If you can afford it, invest in a heated trough so you never have to worry about frozen drinking water again. When it comes to frozen taps and padlocks, wrap them in plastic bags to keep the worst of the cold out.

When your horses are turned out, think about putting petroleum jelly inside their hooves to stop mud and snow compacting in the feet. This can be uncomfortable and make hoof abscesses and mud fever more likely to occur. Observing the hooves daily is essential in winter when conditions are wet and marshy and horses are standing in mud for long periods of time. Clipping the hooves means they hold less snow and don't crack apart on hard ground.

Finally, prepare hard feeds in advance (perhaps on a Sunday before the working week begins) so that you can feed your horses quickly if you are short on time. It also makes it easier for your yard mates if they are covering for you at dinner times. Likewise, haynets can be filled in advance and left somewhere dry for quick and easy weekday feeding. Be careful not to prepare these too far in advance as they can quickly spoil.

If you have any other tips on coping in extreme weather, please share them with us! Feel free to contact me directly with any further questions and/or suggestions for future blog posts: [email protected]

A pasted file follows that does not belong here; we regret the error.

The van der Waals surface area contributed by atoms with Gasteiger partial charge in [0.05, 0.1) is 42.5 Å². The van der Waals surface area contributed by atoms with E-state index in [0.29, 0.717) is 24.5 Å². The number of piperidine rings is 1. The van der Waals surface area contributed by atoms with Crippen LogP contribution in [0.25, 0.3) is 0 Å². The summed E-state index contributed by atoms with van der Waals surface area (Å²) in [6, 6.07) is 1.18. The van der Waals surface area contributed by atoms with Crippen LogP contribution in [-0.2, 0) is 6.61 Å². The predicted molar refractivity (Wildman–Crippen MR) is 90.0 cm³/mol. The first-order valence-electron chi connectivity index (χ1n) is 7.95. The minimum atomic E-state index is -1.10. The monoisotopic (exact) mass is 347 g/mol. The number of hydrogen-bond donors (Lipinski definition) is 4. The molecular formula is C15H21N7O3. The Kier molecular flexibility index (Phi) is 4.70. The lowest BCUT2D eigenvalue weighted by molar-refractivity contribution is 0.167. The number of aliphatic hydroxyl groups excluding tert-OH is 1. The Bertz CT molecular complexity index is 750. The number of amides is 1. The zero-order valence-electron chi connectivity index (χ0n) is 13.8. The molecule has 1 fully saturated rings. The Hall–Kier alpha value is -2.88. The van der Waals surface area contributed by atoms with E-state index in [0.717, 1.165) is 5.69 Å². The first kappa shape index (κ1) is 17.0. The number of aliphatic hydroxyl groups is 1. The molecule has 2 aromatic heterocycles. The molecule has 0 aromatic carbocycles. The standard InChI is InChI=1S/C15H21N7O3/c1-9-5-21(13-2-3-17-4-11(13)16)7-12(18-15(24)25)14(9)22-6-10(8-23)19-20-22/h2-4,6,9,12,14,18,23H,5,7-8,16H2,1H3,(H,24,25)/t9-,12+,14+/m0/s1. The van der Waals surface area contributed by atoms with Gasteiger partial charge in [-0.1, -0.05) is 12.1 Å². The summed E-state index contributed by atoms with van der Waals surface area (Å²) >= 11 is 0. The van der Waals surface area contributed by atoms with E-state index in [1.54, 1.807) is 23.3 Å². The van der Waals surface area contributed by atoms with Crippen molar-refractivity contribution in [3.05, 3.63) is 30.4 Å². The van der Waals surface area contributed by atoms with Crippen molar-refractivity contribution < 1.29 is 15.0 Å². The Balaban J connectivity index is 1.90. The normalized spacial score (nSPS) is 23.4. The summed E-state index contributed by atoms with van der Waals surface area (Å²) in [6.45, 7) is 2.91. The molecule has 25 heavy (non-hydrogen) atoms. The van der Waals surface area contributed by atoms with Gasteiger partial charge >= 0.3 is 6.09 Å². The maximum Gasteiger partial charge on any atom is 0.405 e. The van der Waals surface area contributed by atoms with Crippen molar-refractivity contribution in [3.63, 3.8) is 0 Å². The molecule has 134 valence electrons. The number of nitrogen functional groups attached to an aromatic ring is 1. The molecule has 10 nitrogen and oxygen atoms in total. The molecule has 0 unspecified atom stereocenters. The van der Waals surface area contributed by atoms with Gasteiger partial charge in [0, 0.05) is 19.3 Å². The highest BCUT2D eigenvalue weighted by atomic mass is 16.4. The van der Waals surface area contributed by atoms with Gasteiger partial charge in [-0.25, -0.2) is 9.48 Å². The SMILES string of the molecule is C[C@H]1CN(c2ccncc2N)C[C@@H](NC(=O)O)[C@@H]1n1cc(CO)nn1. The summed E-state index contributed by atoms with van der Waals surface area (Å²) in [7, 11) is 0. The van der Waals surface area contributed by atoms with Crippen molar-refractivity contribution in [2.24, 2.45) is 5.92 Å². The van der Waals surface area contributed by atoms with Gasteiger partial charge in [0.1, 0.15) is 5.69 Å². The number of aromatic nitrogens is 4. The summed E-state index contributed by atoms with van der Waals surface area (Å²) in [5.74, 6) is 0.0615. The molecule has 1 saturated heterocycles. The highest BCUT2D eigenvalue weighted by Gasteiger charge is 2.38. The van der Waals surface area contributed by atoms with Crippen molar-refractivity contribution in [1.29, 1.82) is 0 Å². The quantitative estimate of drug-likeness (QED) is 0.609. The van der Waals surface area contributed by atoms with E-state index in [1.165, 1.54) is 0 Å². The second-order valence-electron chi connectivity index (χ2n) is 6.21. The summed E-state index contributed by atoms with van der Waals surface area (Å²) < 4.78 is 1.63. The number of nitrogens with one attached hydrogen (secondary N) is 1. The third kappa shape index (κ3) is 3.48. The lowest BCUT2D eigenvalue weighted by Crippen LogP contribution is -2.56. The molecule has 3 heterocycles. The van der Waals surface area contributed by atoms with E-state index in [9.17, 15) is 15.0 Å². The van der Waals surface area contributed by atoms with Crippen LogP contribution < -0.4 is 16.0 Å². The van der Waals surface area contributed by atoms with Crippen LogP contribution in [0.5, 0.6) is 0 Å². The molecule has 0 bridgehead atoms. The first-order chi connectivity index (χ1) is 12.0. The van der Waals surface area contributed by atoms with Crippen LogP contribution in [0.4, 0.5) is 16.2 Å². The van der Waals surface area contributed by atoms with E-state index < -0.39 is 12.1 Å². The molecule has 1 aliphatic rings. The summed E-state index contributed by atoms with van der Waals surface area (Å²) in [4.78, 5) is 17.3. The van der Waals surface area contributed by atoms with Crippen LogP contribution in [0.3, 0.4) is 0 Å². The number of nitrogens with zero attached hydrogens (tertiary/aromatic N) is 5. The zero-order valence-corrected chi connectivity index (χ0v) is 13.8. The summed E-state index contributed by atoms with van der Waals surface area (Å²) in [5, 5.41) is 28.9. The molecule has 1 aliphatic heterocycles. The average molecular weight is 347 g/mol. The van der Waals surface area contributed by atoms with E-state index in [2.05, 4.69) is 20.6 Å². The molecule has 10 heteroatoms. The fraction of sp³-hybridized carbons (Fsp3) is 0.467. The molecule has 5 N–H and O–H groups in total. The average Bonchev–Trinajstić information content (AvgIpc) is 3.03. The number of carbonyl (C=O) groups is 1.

Written by: Hannah Dyball


5th Feb 2015
Customer Since: May 2008
From: Nottinghamshire, United Kingdom

Like all the blogs - thanks. Enjoy reading them.

14th Dec 2017
Customer Since: July 2017
From: Northamptonshire, United Kingdom

I find bubble wrap invaluable for keeping pipes to water troughs frostfree

15th Dec 2017

We are lucky enough to be under cover in a HUGE barn with a inside tap. All the same, we fill 3 large vats of water. I also fill 3 buckets in my tack room and cover them.The bucket in Pepper's box is stood on a piece of 2" thick rubber/foam type material to prevent freezing. It works well.My biggest problem is - he suffers with upper respiratory infection and has to have feeds AND hay soaked! I haven't had a freezing haynet yet.Does anybody else have this sort of problem?

16th Dec 2017

When feeding wet feed ( speedybeet, Allen and Page etc) I always use hot water so that after the soaking process the feed is still slightly warm, much more pleasant on a cold winter morning or night.

24th Jan 2019
Customer Since: April 2016
From: East Riding of Yorkshire, United Kingdom

Adding a bottle of really salty water will stop buckets and troughs from freezing

29th Jan 2019
Customer Since: January 2014
From: West Sussex, United Kingdom

Rosemary Dudley, you could try steaming your hay instead. I used a bin with a lid and bought a wall paper steamer. I now use simple systems haycare which has to be soaked in big trugs. I put them on pallets that are stuffed with hay as insulation and then cover the trugs with old rugs . Then just before he eats it I stir in a kettle of boiling water to take the chill off.